County commissioners rejected two resolutions regarding Smith County’s intent to assist any state or federal efforts to shelter an overwhelming number of illegal immigrants, most of them children, crossing into Texas.
The “Resolution To Protect the Health, Safety and Security of the Residents of Smith County” was presented to the court two weeks ago by resident Bob Brewer, a Grassroots America — We the People member. The resolution is similar to those approved by the League City Council and at least three county commissioners courts in the past few weeks.
Resolutions are not legally binding and are typically symbolic reflections of court members’ stances on broad policy matters and acknowledgments of personal achievement for constituents.
Commissioner Terry Phillips placed the resolution for consideration and had worked with commissioners and the county attorney into the morning to address language in the original document.
Tyler City Councilman Darryl Bowdre addressed the court opposing approval of any resolution he said went against principles of a compassionate nation and words found on the Statue of Liberty, the iconic symbolic gateway for generations of immigrants.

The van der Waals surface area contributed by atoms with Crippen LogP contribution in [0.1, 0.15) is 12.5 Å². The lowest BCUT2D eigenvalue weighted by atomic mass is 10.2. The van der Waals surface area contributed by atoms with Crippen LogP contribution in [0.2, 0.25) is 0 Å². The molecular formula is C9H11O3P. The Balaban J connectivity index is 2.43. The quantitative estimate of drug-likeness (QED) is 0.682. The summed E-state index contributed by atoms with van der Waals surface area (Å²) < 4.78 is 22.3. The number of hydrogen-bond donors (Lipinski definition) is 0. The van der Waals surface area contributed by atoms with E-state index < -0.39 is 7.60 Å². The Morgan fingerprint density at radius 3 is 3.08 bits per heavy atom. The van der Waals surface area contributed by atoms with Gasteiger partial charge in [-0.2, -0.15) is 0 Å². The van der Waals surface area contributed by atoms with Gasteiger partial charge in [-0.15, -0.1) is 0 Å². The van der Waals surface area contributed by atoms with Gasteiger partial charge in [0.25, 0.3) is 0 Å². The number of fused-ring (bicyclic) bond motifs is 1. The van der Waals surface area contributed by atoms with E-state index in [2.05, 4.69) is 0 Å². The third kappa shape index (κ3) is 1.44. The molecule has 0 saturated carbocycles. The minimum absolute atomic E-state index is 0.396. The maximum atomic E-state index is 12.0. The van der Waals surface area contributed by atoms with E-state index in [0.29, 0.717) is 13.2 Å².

“Give me your tired, your poor,
Your huddled masses yearning to breathe free,
The wretched refuse of your teeming shore.Send these, the homeless, tempest-tost to me,
I lift my lamp beside the golden door!”
“I’d hate to see any resolution cast a poor light on Smith County and this community, especially when it comes to the lives of children,” he said. “This is a federal and state problem.”
County Judge Joel Baker agreed it was a federal and state problem and said the resolution gives the county no ability to legally refuse cooperation if called upon by the state or federal government.
Baker said the original document stated all county departments and elected officials would “refuse requests or directives” by federal or state authorities to house or detain illegal immigrants, which is not possible.
Phillips presented a version, which laid the blame for the border crisis on President Barack Obama and the federal government. It said the federal government is incentivizing the flow of illegal immigrants by its lack of response and assistance along the border.
The resolution stated the influx would create an overwhelming financial burden for the county and poses health and safety risks to Smith County residents.
It fell short of refusing assistance but stated “housing of illegal alien minors in Smith County, Texas is not in the best interest of the public” and therefore “in order to protect the citizens of Smith County hereby demonstrates its intent to refuse requests or directives by federal agencies to permit or establish any county facility for the purpose of housing or detaining any individuals who have entered the country illegally.”
Commissioner JoAnn Hampton said the original document teemed with racism and xenophobia that did not reflect the nation’s spirit. She said the resolution represented little more than political rhetoric and open hostility toward desperate, foreign masses.